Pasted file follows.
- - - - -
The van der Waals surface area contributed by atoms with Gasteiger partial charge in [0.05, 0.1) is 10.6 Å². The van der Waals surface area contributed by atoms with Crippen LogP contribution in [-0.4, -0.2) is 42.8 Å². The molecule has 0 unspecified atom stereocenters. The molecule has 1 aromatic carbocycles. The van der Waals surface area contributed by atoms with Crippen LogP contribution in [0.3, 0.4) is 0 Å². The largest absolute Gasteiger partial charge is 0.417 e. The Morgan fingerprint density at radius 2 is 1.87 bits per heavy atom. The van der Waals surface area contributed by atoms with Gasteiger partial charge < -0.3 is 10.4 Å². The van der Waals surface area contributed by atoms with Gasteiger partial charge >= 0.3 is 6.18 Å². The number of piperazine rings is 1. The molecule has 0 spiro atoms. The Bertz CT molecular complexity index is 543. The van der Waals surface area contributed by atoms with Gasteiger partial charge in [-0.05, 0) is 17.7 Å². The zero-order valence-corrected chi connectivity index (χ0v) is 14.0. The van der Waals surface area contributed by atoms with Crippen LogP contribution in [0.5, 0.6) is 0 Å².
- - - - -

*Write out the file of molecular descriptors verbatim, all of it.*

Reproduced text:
The van der Waals surface area contributed by atoms with Gasteiger partial charge in [0.05, 0.1) is 10.6 Å². The van der Waals surface area contributed by atoms with Crippen LogP contribution in [-0.4, -0.2) is 42.8 Å². The molecule has 0 unspecified atom stereocenters. The molecule has 1 aromatic carbocycles. The van der Waals surface area contributed by atoms with Crippen LogP contribution in [0.3, 0.4) is 0 Å². The largest absolute Gasteiger partial charge is 0.417 e. The Morgan fingerprint density at radius 2 is 1.87 bits per heavy atom. The van der Waals surface area contributed by atoms with Gasteiger partial charge < -0.3 is 10.4 Å². The van der Waals surface area contributed by atoms with Gasteiger partial charge >= 0.3 is 6.18 Å². The number of piperazine rings is 1. The molecule has 0 spiro atoms. The Bertz CT molecular complexity index is 543. The van der Waals surface area contributed by atoms with Gasteiger partial charge in [-0.05, 0) is 17.7 Å². The zero-order valence-corrected chi connectivity index (χ0v) is 14.0. The van der Waals surface area contributed by atoms with Crippen LogP contribution in [0.5, 0.6) is 0 Å².